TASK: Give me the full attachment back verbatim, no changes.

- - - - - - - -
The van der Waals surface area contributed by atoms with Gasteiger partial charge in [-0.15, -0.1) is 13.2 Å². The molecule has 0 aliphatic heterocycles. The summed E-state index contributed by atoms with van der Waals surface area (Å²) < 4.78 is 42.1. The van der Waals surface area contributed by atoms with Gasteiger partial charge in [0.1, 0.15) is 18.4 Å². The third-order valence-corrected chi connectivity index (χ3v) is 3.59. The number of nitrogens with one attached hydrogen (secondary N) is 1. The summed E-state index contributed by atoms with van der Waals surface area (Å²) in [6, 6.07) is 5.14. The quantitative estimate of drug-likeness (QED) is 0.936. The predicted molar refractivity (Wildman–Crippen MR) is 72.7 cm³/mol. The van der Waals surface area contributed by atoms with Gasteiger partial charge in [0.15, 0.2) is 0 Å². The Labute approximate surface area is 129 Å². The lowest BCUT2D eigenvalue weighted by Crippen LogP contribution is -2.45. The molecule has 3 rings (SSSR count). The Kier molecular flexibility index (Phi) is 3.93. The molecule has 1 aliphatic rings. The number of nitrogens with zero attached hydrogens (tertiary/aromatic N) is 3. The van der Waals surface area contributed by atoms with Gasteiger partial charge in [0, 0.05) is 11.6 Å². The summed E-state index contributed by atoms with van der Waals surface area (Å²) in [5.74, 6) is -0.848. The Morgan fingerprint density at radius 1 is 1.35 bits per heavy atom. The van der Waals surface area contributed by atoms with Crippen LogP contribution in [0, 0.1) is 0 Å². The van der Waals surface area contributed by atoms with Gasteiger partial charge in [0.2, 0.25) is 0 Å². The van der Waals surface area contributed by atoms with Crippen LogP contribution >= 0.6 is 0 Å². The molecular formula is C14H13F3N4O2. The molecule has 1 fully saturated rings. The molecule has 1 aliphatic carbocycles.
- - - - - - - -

The van der Waals surface area contributed by atoms with Gasteiger partial charge in [-0.15, -0.1) is 13.2 Å². The molecule has 0 aliphatic heterocycles. The summed E-state index contributed by atoms with van der Waals surface area (Å²) < 4.78 is 42.1. The van der Waals surface area contributed by atoms with Gasteiger partial charge in [0.1, 0.15) is 18.4 Å². The third-order valence-corrected chi connectivity index (χ3v) is 3.59. The number of nitrogens with one attached hydrogen (secondary N) is 1. The summed E-state index contributed by atoms with van der Waals surface area (Å²) in [6, 6.07) is 5.14. The quantitative estimate of drug-likeness (QED) is 0.936. The predicted molar refractivity (Wildman–Crippen MR) is 72.7 cm³/mol. The van der Waals surface area contributed by atoms with Gasteiger partial charge in [0.15, 0.2) is 0 Å². The Labute approximate surface area is 129 Å². The lowest BCUT2D eigenvalue weighted by Crippen LogP contribution is -2.45. The molecule has 3 rings (SSSR count). The Kier molecular flexibility index (Phi) is 3.93. The molecule has 1 aliphatic rings. The number of nitrogens with zero attached hydrogens (tertiary/aromatic N) is 3. The van der Waals surface area contributed by atoms with Gasteiger partial charge in [0, 0.05) is 11.6 Å². The summed E-state index contributed by atoms with van der Waals surface area (Å²) in [5.74, 6) is -0.848. The Morgan fingerprint density at radius 1 is 1.35 bits per heavy atom. The van der Waals surface area contributed by atoms with Crippen LogP contribution in [0, 0.1) is 0 Å². The van der Waals surface area contributed by atoms with Gasteiger partial charge in [0.2, 0.25) is 0 Å². The van der Waals surface area contributed by atoms with Crippen LogP contribution >= 0.6 is 0 Å². The molecular formula is C14H13F3N4O2. The molecule has 1 fully saturated rings. The molecule has 1 aliphatic carbocycles.